Jessica Tobacman


Memorizing “Hamilton”

I used to dread memorizing songs. Then I realized that I was already doing this—for fun. Listening to pop music on the radio or the recording of “Hamilton” in the car, memorizing was a blast, a way to get to know a piece and a character better, and to take the notes with me when the piece ended. It was only when I sat down with a score and had to learn a piece for a purpose that it became a chore. It was all in the mentality.

To avoid thinking of memorizing as a difficult issue, start out by selecting music that you like and want to listen to repeatedly. This repeated listening will make a huge difference in your ability to take the music with you after the recording ends.

For vocal music, learning music written in a language you already know is going to be easier than translating a piece composed in a strange language. Memorizing a song from the musical “Hamilton,” for instance, is much easier than picking an Italian aria from Mozart’s “Le nozze di Figaro” [“The Marriage of Figaro”], if you’re a native English speaker, and your knowledge of Italian is more limited. (If you grew up learning Italian, however, or are immersing yourself in it at a young age, then you’ve got an edge on someone else struggling to pick out the individual words of “Deh vieni non tardar” later in life.)

To learn Angelica’s toast in “Hamilton,” for example, I recommend listening to the soundtrack and singing along with it, rewinding for any words you miss, and getting a copy of the score. It’s also a decent idea to buy or borrow a copy of “Hamilton: The Revolution,” a book written about creating the musical that has the text of each of the songs. Then, of course, you also need to sing through the piece on your own to make sure you know it, and work to make it your own.

If you have a visual memory, you can also sit down with a score and stare at it, learning it phrase by phrase, as you hear it in your head. Study a phrase; hear it; cover it up with your hand; sing it through in your head. Go on to the next phrase and repeat.

Write down what you know about the character, including her likes and dislikes. In the case of Angelica, write about her emotions about Alexander Hamilton’s marriage to her sister, and the reasons why she introduces Eliza to Hamilton, rather than dating him herself. Rewrite the song in your own words to make it your own.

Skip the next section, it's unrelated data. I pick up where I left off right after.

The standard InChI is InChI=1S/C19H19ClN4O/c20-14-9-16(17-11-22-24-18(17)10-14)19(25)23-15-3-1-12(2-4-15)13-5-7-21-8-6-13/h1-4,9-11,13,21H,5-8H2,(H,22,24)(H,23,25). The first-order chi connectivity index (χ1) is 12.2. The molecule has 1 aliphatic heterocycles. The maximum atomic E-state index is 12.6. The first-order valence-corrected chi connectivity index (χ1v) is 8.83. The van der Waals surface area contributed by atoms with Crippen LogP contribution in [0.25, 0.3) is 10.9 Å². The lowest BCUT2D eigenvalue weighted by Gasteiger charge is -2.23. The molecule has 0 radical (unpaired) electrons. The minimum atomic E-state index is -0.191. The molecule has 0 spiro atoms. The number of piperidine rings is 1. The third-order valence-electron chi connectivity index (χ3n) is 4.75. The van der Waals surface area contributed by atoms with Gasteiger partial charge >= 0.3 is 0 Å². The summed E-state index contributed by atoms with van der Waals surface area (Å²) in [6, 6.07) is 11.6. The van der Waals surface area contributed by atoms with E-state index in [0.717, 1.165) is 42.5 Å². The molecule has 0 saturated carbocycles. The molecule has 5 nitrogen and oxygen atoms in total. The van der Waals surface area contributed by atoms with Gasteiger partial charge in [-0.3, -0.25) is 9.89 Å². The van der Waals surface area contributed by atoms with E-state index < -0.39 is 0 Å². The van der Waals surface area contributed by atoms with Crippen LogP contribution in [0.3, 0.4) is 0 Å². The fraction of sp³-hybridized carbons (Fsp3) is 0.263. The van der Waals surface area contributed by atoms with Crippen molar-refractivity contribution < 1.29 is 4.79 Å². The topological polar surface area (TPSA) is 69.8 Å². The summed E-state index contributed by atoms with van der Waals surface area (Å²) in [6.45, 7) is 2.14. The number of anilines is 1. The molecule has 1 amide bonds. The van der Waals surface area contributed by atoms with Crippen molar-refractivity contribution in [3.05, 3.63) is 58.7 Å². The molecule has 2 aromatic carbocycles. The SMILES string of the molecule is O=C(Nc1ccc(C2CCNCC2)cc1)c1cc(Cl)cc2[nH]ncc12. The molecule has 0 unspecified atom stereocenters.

Part of researching a character is differentiating between her portrayal on the stage and her personal history in real life. What are the differences between the ways that Lin-Manuel Miranda wrote Angelica for the stage and the ways she acted in real life? She was already married in reality when she met Hamilton, but for dramatic effect, Miranda created a love triangle between her, her sister and Hamilton. Her toast, “Satisfied,” is about a dilemma created for the stage. This type of personal character history is what singers need to research to create an accurate portrayal. Knowing this background is what will give you a leg up in an audition, not to mention making it easier for you to memorize a song.

A song is part of a larger character arc. Learning about the entire arc, including where the character is mentally and emotionally at the beginning and ending of a larger work, will help you learn about the intention behind a song and the purpose of a piece. This will help you portray a character’s actions better, too. Out of authenticity can come hand or arm movements that help an audience understand your character better, movements that will add to a character, instead of seeming extraneous and detracting from your portrayal.

One of the dangers of learning a song by listening to one recording of it is that, that’s the only way you can picture it sung. It becomes harder to make the piece your own this way. At this point, there’s more than one recording of the songs from Hamilton. Although it can be fun to listen to one recording over and over, it will help your interpretation of a piece to sample different ones.